The word ‘put’ can mean many different things. As a verb, the meaning is to place an object or bring into a particular state.
- Put your hands up in the air. (place an object)
- He put me in a difficult situation. (bring into a particular state)
Put is an irregular verb. The past tense is put and the past participle is put.
phrasal verbs with put
Phrasal verbs with ‘put’ include:
- Put across (convey)
- Put aside (save for later)
- Put away (put something in its correct place)
- Put back (return)
- Put behind (leave in the past)
- Put by (save)
- Put down (drop an object)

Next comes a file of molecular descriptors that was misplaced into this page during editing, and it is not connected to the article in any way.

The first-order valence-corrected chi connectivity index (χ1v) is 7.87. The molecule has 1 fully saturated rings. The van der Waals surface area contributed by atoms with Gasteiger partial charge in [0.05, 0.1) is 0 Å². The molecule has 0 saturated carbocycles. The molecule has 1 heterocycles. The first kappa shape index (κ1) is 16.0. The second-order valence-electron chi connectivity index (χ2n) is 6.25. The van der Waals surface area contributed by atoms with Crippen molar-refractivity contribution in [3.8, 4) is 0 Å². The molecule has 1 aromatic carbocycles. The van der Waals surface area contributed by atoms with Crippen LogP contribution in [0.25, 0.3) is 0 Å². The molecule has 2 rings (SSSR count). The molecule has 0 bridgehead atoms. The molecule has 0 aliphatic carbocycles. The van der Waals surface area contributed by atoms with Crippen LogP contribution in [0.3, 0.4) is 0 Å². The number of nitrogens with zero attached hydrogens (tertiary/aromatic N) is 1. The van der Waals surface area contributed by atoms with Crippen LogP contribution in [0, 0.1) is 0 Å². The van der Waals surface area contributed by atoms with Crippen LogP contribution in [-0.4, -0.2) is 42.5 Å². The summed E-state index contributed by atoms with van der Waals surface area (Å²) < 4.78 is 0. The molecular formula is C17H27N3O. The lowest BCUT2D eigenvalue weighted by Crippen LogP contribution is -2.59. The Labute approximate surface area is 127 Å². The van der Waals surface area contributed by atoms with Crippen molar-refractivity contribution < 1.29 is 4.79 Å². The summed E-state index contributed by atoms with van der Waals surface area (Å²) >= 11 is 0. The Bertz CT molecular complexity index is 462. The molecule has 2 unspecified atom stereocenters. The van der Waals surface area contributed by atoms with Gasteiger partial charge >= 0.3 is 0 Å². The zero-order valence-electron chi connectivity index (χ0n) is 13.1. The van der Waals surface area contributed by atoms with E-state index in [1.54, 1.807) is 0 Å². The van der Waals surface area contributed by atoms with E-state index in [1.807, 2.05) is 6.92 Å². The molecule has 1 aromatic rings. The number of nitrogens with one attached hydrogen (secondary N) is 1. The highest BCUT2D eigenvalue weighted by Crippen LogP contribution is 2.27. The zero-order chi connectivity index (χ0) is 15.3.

- Put down for (commit)
- Put down to (give a reason)
- Put forward (suggest an idea)
- Put in (install)
- Put in for (request)
- Put off (postpone)
- Put on (start wearing)
- Put out (extinguish a fire)
- Put through (experience something unpleasant)
- Put together (assemble)
- Put towards (make a financial contribution)
- Put up (increase the price)
- Put up to (encourage someone to do something)
- Put up with (tolerate)
Let’s learn the meaning of the phrasal verbs that contain the verb ‘put’ in more detail and see some examples in use.
idioms with verbs – PUT
Did you know that many idiomatic expressions (idioms) in English also contain a lot of verbs? Just like phrasal verbs, idioms are a major part of the English language (slang in particular). They are used constantly amongst native English speakers and are handy to know and understand.
Now you’ve learnt all the phrasal verbs with put, how about learning the idioms with put too?